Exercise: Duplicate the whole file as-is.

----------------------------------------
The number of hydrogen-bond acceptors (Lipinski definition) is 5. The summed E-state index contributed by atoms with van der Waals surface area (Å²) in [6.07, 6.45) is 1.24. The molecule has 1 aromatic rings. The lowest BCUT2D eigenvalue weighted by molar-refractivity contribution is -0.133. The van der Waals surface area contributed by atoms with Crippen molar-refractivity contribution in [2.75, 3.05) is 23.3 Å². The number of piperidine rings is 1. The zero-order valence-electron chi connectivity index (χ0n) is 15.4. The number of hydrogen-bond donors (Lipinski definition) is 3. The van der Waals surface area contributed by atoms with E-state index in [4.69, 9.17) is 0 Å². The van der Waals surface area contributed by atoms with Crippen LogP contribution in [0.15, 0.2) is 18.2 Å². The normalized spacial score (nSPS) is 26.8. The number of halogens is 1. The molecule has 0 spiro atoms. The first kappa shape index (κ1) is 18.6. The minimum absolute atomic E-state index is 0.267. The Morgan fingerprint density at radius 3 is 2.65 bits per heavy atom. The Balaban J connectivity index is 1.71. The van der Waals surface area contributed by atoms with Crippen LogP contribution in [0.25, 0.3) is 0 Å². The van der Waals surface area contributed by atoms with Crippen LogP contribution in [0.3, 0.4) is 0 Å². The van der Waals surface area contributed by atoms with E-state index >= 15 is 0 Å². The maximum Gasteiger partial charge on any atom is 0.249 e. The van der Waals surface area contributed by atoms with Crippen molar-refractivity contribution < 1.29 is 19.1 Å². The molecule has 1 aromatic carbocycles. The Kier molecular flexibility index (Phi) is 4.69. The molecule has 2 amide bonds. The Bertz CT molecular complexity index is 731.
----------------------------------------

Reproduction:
The number of hydrogen-bond acceptors (Lipinski definition) is 5. The summed E-state index contributed by atoms with van der Waals surface area (Å²) in [6.07, 6.45) is 1.24. The molecule has 1 aromatic rings. The lowest BCUT2D eigenvalue weighted by molar-refractivity contribution is -0.133. The van der Waals surface area contributed by atoms with Crippen molar-refractivity contribution in [2.75, 3.05) is 23.3 Å². The number of piperidine rings is 1. The zero-order valence-electron chi connectivity index (χ0n) is 15.4. The number of hydrogen-bond donors (Lipinski definition) is 3. The van der Waals surface area contributed by atoms with E-state index in [4.69, 9.17) is 0 Å². The van der Waals surface area contributed by atoms with Crippen LogP contribution in [0.15, 0.2) is 18.2 Å². The normalized spacial score (nSPS) is 26.8. The number of halogens is 1. The molecule has 0 spiro atoms. The first kappa shape index (κ1) is 18.6. The minimum absolute atomic E-state index is 0.267. The Morgan fingerprint density at radius 3 is 2.65 bits per heavy atom. The Balaban J connectivity index is 1.71. The van der Waals surface area contributed by atoms with Crippen LogP contribution in [0.25, 0.3) is 0 Å². The van der Waals surface area contributed by atoms with Crippen LogP contribution in [0.3, 0.4) is 0 Å². The van der Waals surface area contributed by atoms with E-state index >= 15 is 0 Å². The maximum Gasteiger partial charge on any atom is 0.249 e. The van der Waals surface area contributed by atoms with Crippen molar-refractivity contribution < 1.29 is 19.1 Å². The molecule has 1 aromatic carbocycles. The Kier molecular flexibility index (Phi) is 4.69. The molecule has 2 amide bonds. The Bertz CT molecular complexity index is 731.